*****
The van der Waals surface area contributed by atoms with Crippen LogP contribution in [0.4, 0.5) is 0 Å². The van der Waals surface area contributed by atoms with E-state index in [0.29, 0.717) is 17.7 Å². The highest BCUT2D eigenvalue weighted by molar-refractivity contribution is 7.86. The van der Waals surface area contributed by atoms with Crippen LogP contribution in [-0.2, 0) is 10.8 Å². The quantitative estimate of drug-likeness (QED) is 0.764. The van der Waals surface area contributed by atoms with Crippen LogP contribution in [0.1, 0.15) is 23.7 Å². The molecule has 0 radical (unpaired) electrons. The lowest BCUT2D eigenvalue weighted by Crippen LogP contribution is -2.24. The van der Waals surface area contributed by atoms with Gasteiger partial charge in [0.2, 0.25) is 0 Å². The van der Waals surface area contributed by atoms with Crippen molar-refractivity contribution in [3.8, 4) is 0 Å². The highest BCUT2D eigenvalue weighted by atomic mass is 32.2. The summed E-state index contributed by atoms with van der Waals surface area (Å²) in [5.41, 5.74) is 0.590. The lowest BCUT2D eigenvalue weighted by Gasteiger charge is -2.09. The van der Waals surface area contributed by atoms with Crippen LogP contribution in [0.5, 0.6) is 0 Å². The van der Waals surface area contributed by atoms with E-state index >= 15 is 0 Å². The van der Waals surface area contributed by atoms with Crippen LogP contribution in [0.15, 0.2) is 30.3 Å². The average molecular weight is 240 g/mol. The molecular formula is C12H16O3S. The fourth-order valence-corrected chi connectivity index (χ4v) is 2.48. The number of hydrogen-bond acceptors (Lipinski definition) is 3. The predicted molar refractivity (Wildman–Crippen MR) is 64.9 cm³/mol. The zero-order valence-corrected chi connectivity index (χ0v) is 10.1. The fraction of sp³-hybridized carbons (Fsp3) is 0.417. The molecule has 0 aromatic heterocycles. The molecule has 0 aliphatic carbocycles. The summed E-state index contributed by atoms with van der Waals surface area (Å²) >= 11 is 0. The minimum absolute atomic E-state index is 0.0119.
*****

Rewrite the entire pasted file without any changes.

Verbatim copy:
The van der Waals surface area contributed by atoms with Crippen LogP contribution in [0.4, 0.5) is 0 Å². The van der Waals surface area contributed by atoms with E-state index in [0.29, 0.717) is 17.7 Å². The highest BCUT2D eigenvalue weighted by molar-refractivity contribution is 7.86. The van der Waals surface area contributed by atoms with Crippen LogP contribution in [-0.2, 0) is 10.8 Å². The quantitative estimate of drug-likeness (QED) is 0.764. The van der Waals surface area contributed by atoms with Crippen LogP contribution in [0.1, 0.15) is 23.7 Å². The molecule has 0 radical (unpaired) electrons. The lowest BCUT2D eigenvalue weighted by Crippen LogP contribution is -2.24. The van der Waals surface area contributed by atoms with Gasteiger partial charge in [0.2, 0.25) is 0 Å². The van der Waals surface area contributed by atoms with Crippen molar-refractivity contribution in [3.8, 4) is 0 Å². The highest BCUT2D eigenvalue weighted by atomic mass is 32.2. The summed E-state index contributed by atoms with van der Waals surface area (Å²) in [5.41, 5.74) is 0.590. The lowest BCUT2D eigenvalue weighted by Gasteiger charge is -2.09. The van der Waals surface area contributed by atoms with Crippen LogP contribution in [0.5, 0.6) is 0 Å². The van der Waals surface area contributed by atoms with E-state index >= 15 is 0 Å². The van der Waals surface area contributed by atoms with Crippen LogP contribution in [0.15, 0.2) is 30.3 Å². The average molecular weight is 240 g/mol. The molecular formula is C12H16O3S. The fourth-order valence-corrected chi connectivity index (χ4v) is 2.48. The number of hydrogen-bond acceptors (Lipinski definition) is 3. The predicted molar refractivity (Wildman–Crippen MR) is 64.9 cm³/mol. The zero-order valence-corrected chi connectivity index (χ0v) is 10.1. The fraction of sp³-hybridized carbons (Fsp3) is 0.417. The molecule has 0 aromatic heterocycles. The molecule has 0 aliphatic carbocycles. The summed E-state index contributed by atoms with van der Waals surface area (Å²) >= 11 is 0. The minimum absolute atomic E-state index is 0.0119.